The first thing I noticed while looking at this style, is that Samuel Adams‘ (one of my favorite over all breweries) flagship beer is a Vienna Lager.  From the large breweries, we also have Dos Equis and Leinenkugels making a showing with their own version of this style of lager.  In addition to the “majors”, Great Lakes brewing has a popular Vienna Lager named Eliot Ness and Schell makes Firebrick.

The second thing I noticed, and is related to the brewing , is that this is a lager instead of an ale.  I have not made a lager yet and the primary issue with making a lager over an ale is the temperature.  A lager traditionally needs cooler temperatures while fermenting.  Fortunately (at least for beer making), I live in a part of the country that gets cold in the winter.  I also happen to have a heated, and temperature controlled, garage.  I should be able to keep the temperature within range during the time frame where this is important.  Also, according to the instructions I found online, the yeast WILL actually perform fairly well at higher temperatures, so that is a good fail safe.  With it being almost March, the warming spring season could be a consideration for me.

This also has a secondary fermentation, like Bock to the Future.  This is not new to me, but perhaps I can learn bit more or execute a bit better on this go around.

Finally, when reviewing the history of this style of beer, I found it has an interesting past.  The Vienna Lager is one the first Pale Lagers that was made by a fellow named Anton Dreher in 1840-1841.  These original pale lagers lead the way to what would be the most dominate Pilsner styles of beer today.  The techniques used in the Vienna Lager helped lead the way for the Budweisers and Millers of today.

Anton Dreher

Anton Dreher – Creator of Vienna Lager

Interestingly enough, the Vienna Lager, while originated in Vienna and Austria, is not commonly brewed in Vienna any longer.  Austrian immigrant brewers brought the style to Mexico in the late 1800s, where examples of the style can be found today.

I am excited to try a new style of beer and, once again, you all have led me in this direction!  Thank you for joining me on this little journey!

 
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While this blog is mostly about beer, it also has a movie element to it and what better night than Oscar night to talk about He-Man Conan the Barbarianmovies. IT IS OSCAR NIGHT!  Tonight, we will forget about Conan the BREWbarian and just talk about Conan the Barbarian… and maybe He-Man.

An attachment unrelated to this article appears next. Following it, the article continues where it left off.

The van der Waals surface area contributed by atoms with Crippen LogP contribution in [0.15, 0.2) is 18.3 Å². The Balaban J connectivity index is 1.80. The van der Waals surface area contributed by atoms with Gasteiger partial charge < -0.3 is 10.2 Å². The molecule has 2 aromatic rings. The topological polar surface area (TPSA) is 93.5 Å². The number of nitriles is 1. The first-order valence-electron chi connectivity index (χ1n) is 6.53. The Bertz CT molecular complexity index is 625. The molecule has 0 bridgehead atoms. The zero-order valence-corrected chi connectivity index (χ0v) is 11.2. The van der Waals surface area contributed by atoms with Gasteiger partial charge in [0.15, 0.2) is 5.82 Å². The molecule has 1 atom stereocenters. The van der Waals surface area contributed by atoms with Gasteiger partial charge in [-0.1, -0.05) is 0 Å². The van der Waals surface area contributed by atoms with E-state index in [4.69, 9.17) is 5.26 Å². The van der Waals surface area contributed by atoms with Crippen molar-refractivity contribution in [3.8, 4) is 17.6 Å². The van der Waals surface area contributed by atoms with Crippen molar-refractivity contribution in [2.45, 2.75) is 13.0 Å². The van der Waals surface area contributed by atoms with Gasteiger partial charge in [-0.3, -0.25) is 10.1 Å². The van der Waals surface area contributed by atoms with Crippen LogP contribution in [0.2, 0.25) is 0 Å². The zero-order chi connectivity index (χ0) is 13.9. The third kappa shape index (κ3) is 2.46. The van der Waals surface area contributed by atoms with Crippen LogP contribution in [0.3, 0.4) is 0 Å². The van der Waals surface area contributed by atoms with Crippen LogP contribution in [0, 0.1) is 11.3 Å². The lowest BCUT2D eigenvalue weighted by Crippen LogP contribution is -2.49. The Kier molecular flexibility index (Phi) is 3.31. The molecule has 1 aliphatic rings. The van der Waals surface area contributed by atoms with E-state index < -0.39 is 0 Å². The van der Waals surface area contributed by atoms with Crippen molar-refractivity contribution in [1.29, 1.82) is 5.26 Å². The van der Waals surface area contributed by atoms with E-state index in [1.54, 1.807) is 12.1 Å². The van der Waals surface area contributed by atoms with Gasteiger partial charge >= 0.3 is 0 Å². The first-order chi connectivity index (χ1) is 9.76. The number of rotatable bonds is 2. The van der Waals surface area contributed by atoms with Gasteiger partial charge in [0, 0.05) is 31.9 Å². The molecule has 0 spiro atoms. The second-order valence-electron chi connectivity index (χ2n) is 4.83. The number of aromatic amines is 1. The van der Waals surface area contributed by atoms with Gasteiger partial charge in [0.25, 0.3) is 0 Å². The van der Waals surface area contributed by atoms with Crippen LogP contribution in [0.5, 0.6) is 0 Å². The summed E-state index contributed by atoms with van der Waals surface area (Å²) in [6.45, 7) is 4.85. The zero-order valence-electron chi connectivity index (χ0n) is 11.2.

My wife, Ashley, and I have been trying to watch all of the films that have won Best Picture in (almost) chronological order, first to most recent.  We are currently at 1956 and Around the World in 80 Days.  We have both seen many of the newer winners, but it has really opened our eyes to just how terrible we used to be at making movies.  On the other hand, we have been exposed to some really awesome movies that I would not have otherwise have watched.  To date, my favorite has been Marlon Brando’s On the Water Front.  While Conan the Barbarian may not have won an Oscar, I thought that I might review some movie history and trivia in regards to the 1982 classic Conan the Barbarian.  Here you go… some trivia and highlights for the movie Conan the Barbarian:

  • There is apparently a NEW Conan the Barbarian in the works….. starring Arnold!
  • Conan the Barbarian, surprisingly enough, did NOT win best picture in 1982.
  • James Earl Jones played the role of Thulsa Doom, the 1000 year old sorcerer that Conan eventually beheaded.  While Jones’ role in Conan was important, his most important role of all time was that as the voice of Darth Vader – FACT!
  • Conan the Barbarian grossed over $100 million in worldwide movie ticket sales, but has brought in over $300 million in sales in the 31 years since it debuted in theatres.
  • Rumor has it that Mattell started making action figures for Conan, but after realizing that the movies was so violent and bloody and associated with sex, they could not align themselves with the movie.  They reportedly reworked the action figure to have blond hair and with a few minor tweaks – He-Man, Master of the Universe was born!
  • Conan’s first lines are 20 minutes into the movie.
  • Vodka was added to the fake blood in the movie to keep it from freezing.  Cast members, instead of spitting out the blood when directed, would swallow and go back for more.
  • Charles Bronson, of Death Wish fame, was also considered for the role of Conan.

There you have it movie buffs…. Enjoy the Oscars

 

 
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With an astounding 30% of the votes, Conan the Brewbarian will be the name of our next homebrew.  I am pretty excited about this Conan the Barbarianchoice, not only because Conan the Barbarian is a movie I really liked as a kid, but also because I think it opens up some very interesting and fun options for the beer style and the label.

In terms of beer style, it would seem appropriate that I take something from the movie and make it a part of the process.  Arnold Schwarzenegger was the main actor in Conan the Barbarian and he is known, partially, for his accent.  It happens to be an Austrian accent.  The capitol of Austria is Vienna.  There just so happens to be a beer style called Vienna Lager.  This seems like a totally appropriate style for Conan the Brewbarian.  And WOW… the blind taste test on this one just is not going to be fair for me.  Sam Adams (by FAAAR my favorite large brewery)?  Leinenkugels Red?  I am toast.